Here in the UK it seems as if the newspapers have been full of information on dieting and weight loss recently. Covering genes and yo-yo diets, it's a hot topic.
Quoting directly from the Daily Mail on Tuesday 10th April, "The world's largest study of weight loss has shown that diets do not work for the vast majority of slimmers and may even put lives at risk. More than two-thirds pile the pounds straight back on, raising the danger of heart-attack, stroke and diabetes. Indeed, most dieters end up heavier than they did to start with, the researchers found."
The chances are high that you didn't need the Daily Mail, or me, to tell you that. You almost certainly know someone in your close circle of acquaintances with that experience. Weight loss traditionally is said to be a matter of the energy equation – if you eat less and exercise more you'll lose weight. Simple. Or is it?
What other factors affect weight loss?
In my experience as a nutritionist and weight coach, although diet and exercise are obviously important factors, it's been obvious to me for a long time that there are other factors at work. Hence the reasons for extending my practice to look at coaching and motivation. But emotional reactions are also a BIG part of successful weight loss.
How many of these can you relate to?
- I crave sweet things
- I sometimes eat to comfort myself
- I can't resist certain foods
- If I'm bored I grab a snack
- Food is a reward when I've done well
These are the kind of thoughts that sabotage many diets, leaving dieters disappointed, disillusioned and heavier than before they started – as the researchers at the University of California found after analysing the results of more than 30 studies involving thousands of slimmers.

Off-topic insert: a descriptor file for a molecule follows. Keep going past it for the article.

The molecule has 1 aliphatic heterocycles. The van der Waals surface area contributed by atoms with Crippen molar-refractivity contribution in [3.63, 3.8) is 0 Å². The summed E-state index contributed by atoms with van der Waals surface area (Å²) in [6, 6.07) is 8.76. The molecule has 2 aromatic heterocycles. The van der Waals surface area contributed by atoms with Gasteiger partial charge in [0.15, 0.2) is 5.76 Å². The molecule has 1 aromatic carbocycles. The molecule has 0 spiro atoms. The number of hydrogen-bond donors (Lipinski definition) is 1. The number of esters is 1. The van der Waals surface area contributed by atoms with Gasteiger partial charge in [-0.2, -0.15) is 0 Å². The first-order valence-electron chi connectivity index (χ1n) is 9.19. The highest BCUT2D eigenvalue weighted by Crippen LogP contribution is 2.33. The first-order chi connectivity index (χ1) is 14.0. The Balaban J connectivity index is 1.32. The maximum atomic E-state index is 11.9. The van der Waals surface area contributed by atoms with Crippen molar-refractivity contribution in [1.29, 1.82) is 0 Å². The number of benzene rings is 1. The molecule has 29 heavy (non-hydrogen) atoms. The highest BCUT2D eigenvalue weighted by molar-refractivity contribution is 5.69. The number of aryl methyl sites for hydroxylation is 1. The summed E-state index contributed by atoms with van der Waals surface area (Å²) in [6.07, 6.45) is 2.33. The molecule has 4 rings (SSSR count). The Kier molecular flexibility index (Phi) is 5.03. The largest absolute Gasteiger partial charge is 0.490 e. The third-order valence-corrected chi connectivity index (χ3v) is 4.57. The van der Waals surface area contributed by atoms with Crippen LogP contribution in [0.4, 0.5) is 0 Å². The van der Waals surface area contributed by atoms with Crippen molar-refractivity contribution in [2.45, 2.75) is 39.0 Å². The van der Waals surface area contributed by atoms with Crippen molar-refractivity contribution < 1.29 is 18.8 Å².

Dr Traci Mann said "You can initially lose 5 to 10 per cent of your weight on any number of diets, but after this honey-moon period, the weight comes back. We found that the majority of people regained all the weight, plus more."
The effect of dieting on health
The analysis, published in the journal "American Psychologist" concluded that yo-yo dieters may actually be damaging their health, as rapid weight gain and loss associated with dieting can double the risk of death from heart disease and the risk of premature death in general, as well as suppressing the immune system, which makes the body more prone to infection.
The follow-ups on the dieters found that had they done nothing it's likely that their weight would have been pretty much what it ended up as, but they would not have subjected their bodies to the wear and tear associated with losing weight and then re-gaining it.
So we know that a healthy, balanced diet together with regular exercise are the best way for the body to make gradual long-term weight changes, but what can be done about the emotional factors, mentioned earlier, that get in the way of everything we know to be common-sense?
Addressing emotional blocks to weight loss
What is needed is an approach to address healthy diet, lifestyle AND mind. Something that can reduce the immediate urge to grab your favourite (usually fattening!) food, and help you clear up some of those deep emotional issues that keep you from sticking to your diet and actually losing weight.